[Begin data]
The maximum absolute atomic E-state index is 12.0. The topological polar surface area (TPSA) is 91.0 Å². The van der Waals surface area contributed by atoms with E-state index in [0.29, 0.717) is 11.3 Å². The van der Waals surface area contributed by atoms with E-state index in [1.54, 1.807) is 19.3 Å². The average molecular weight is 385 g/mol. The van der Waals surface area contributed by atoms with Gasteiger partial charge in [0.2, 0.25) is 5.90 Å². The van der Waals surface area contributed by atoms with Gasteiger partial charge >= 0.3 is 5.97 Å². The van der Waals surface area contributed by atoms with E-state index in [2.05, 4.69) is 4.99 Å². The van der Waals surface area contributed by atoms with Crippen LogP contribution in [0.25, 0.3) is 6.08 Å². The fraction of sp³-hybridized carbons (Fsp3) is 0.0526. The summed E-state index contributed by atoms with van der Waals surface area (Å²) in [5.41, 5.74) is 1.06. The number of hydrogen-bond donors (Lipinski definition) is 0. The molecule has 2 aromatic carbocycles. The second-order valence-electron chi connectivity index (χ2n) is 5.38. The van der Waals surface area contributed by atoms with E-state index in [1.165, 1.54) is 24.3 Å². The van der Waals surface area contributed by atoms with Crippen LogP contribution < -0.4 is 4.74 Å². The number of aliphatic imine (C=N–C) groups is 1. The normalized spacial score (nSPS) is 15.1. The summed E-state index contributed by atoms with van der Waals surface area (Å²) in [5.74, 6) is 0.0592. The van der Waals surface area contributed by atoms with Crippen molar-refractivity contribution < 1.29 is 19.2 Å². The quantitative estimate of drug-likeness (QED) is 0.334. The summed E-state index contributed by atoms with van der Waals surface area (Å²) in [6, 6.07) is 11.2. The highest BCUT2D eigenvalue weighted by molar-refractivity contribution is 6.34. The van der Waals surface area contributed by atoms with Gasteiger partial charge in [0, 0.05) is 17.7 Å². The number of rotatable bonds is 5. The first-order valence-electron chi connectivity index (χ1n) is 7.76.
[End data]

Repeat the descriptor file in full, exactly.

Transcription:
The maximum absolute atomic E-state index is 12.0. The topological polar surface area (TPSA) is 91.0 Å². The van der Waals surface area contributed by atoms with E-state index in [0.29, 0.717) is 11.3 Å². The van der Waals surface area contributed by atoms with E-state index in [1.54, 1.807) is 19.3 Å². The average molecular weight is 385 g/mol. The van der Waals surface area contributed by atoms with Gasteiger partial charge in [0.2, 0.25) is 5.90 Å². The van der Waals surface area contributed by atoms with Gasteiger partial charge >= 0.3 is 5.97 Å². The van der Waals surface area contributed by atoms with E-state index in [2.05, 4.69) is 4.99 Å². The van der Waals surface area contributed by atoms with Crippen LogP contribution in [0.25, 0.3) is 6.08 Å². The fraction of sp³-hybridized carbons (Fsp3) is 0.0526. The summed E-state index contributed by atoms with van der Waals surface area (Å²) in [5.41, 5.74) is 1.06. The number of hydrogen-bond donors (Lipinski definition) is 0. The molecule has 2 aromatic carbocycles. The second-order valence-electron chi connectivity index (χ2n) is 5.38. The van der Waals surface area contributed by atoms with E-state index in [1.165, 1.54) is 24.3 Å². The van der Waals surface area contributed by atoms with Crippen LogP contribution < -0.4 is 4.74 Å². The number of aliphatic imine (C=N–C) groups is 1. The normalized spacial score (nSPS) is 15.1. The summed E-state index contributed by atoms with van der Waals surface area (Å²) in [5.74, 6) is 0.0592. The van der Waals surface area contributed by atoms with Crippen molar-refractivity contribution < 1.29 is 19.2 Å². The quantitative estimate of drug-likeness (QED) is 0.334. The summed E-state index contributed by atoms with van der Waals surface area (Å²) in [6, 6.07) is 11.2. The highest BCUT2D eigenvalue weighted by molar-refractivity contribution is 6.34. The van der Waals surface area contributed by atoms with Gasteiger partial charge in [0, 0.05) is 17.7 Å². The number of rotatable bonds is 5. The first-order valence-electron chi connectivity index (χ1n) is 7.76.